Posted in Fiction Writing, Misc Topic

Anatomy of a Scene

It’s all about bits of information.

Authors write scenes in order to make the events in the fictional world seem real to the reader. You want your readers to be emotionally engaged in the drama. You want your readers to feel as if your characters are real. You want your readers to applaud your character’s successes, and bewail your character’s failures. This is the power of writing in scenes.

Each scene must have a purpose in the overall structure of the novel. Each scene should also have at least one piece of new information. Think of journalism’s 5 W’s and an H. Who. What. Why. Where. When. How. Which of these will you give your reader? If the scene you are writing does not move the story forward and provide any new information to your reader, why are you writing the scene?

Stop boring your readers.

Don’t stop writing your scene until you’ve provided at least one piece of new information for your reader. It doesn’t matter if that information is the why, or the how, or the where, or when, or what.

Which bit of information do you provide your reader at what point in your novel?

It might help to think of your novel in sections.

The first section of your novel is where you introduce your reader to your story world. This is where you set up your world. This is where you show your reader a bit about who your characters are. This is where you show your reader what your character’s main dilemma is. This is where you show your reader what it is your character really wants.

In the second section of your novel you tease your reader with surprises which lead to conflicts which force your character to change. Your character can change their mind, their plans, or the direction they travel. The second section is where you mislead your characters and your readers with false leads and red herrings to keep everyone on their toes.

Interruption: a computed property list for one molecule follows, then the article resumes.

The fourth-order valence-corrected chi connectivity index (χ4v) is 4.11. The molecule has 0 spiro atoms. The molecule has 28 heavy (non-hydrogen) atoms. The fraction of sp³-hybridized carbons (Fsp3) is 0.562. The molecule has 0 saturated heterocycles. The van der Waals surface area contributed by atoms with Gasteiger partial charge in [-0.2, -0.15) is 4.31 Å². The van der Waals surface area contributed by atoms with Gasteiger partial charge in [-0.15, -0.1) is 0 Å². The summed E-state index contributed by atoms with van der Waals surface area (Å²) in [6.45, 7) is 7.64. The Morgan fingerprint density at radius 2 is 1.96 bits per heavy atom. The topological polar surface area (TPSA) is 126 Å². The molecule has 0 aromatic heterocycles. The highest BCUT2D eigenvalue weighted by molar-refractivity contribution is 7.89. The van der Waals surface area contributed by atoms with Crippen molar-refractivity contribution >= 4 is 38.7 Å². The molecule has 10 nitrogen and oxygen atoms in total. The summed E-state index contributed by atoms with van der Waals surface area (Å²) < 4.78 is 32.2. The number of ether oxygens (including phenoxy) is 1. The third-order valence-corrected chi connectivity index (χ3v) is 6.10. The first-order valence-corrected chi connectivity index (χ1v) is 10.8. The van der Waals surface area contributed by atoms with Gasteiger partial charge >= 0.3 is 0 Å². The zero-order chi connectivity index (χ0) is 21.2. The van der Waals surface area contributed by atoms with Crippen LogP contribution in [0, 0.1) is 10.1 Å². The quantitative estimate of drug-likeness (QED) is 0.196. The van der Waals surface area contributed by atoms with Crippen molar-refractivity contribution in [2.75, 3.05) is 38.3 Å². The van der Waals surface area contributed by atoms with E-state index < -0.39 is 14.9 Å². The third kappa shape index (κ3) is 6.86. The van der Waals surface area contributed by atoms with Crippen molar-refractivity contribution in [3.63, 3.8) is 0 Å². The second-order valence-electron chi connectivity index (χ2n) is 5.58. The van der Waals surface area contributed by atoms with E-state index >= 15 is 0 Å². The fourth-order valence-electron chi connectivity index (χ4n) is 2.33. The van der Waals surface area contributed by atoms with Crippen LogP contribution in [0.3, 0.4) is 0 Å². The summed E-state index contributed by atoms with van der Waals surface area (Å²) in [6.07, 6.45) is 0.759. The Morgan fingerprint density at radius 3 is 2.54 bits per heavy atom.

The third section of your novel ties up all of those misleads, and red herrings, and any bit of information that you provided your reader in the first two sections. The third section is where you answer all the questions. Note that this third section is not for introducing new information. Don’t do it. Things should be wrapping up. The third section if for leading your reader toward the story conclusion.

The third section is where writers discover if there are plot holes in their story. If you can’t tie up all of your loose ends, you have a plot hole. This means you have missing information in your scenes, and you will have to revisit your scenes to find out where you forgot to provide your reader with information.

By writing in scenes, you will have an easier time of revision to ensure all the information your reader needs is available to them. By making sure you write your scenes with beginnings, middles, and endings you will ensure that your story moves forward.

Next time: More on scenes.

Note: I apologize if my blog is a bit sporadic through the end of the year. Deadlines are looming and sometimes the blog is the easiest thing to push aside.

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Blue thread going through needle eye, close-up
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